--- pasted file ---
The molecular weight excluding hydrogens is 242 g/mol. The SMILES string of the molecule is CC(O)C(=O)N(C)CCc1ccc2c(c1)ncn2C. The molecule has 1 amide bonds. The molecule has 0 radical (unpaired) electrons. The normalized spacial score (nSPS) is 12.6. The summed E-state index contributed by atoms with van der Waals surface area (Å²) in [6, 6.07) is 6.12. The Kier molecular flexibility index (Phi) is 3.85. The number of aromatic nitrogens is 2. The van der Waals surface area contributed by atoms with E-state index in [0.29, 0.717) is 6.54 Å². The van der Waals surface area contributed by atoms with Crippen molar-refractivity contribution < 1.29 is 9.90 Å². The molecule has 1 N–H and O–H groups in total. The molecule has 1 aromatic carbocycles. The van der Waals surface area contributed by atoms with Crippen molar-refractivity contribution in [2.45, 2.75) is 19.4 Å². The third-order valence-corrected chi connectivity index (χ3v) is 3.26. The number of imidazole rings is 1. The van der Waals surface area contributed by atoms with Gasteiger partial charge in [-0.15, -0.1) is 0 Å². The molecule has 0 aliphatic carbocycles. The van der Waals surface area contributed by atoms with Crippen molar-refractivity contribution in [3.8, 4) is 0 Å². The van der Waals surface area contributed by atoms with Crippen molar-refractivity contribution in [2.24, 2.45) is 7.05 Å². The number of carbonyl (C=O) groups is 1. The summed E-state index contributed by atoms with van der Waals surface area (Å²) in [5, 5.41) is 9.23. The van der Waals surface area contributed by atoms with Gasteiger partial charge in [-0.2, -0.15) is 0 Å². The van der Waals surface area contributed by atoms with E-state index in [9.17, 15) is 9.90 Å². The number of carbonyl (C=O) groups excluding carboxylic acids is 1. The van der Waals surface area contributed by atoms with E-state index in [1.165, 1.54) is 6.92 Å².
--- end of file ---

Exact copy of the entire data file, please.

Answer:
The molecular weight excluding hydrogens is 242 g/mol. The SMILES string of the molecule is CC(O)C(=O)N(C)CCc1ccc2c(c1)ncn2C. The molecule has 1 amide bonds. The molecule has 0 radical (unpaired) electrons. The normalized spacial score (nSPS) is 12.6. The summed E-state index contributed by atoms with van der Waals surface area (Å²) in [6, 6.07) is 6.12. The Kier molecular flexibility index (Phi) is 3.85. The number of aromatic nitrogens is 2. The van der Waals surface area contributed by atoms with E-state index in [0.29, 0.717) is 6.54 Å². The van der Waals surface area contributed by atoms with Crippen molar-refractivity contribution < 1.29 is 9.90 Å². The molecule has 1 N–H and O–H groups in total. The molecule has 1 aromatic carbocycles. The van der Waals surface area contributed by atoms with Crippen molar-refractivity contribution in [2.45, 2.75) is 19.4 Å². The third-order valence-corrected chi connectivity index (χ3v) is 3.26. The number of imidazole rings is 1. The van der Waals surface area contributed by atoms with Gasteiger partial charge in [-0.15, -0.1) is 0 Å². The molecule has 0 aliphatic carbocycles. The van der Waals surface area contributed by atoms with Crippen molar-refractivity contribution in [3.8, 4) is 0 Å². The van der Waals surface area contributed by atoms with Crippen molar-refractivity contribution in [2.24, 2.45) is 7.05 Å². The number of carbonyl (C=O) groups is 1. The summed E-state index contributed by atoms with van der Waals surface area (Å²) in [5, 5.41) is 9.23. The van der Waals surface area contributed by atoms with Gasteiger partial charge in [-0.2, -0.15) is 0 Å². The van der Waals surface area contributed by atoms with E-state index in [9.17, 15) is 9.90 Å². The number of carbonyl (C=O) groups excluding carboxylic acids is 1. The van der Waals surface area contributed by atoms with E-state index in [1.165, 1.54) is 6.92 Å².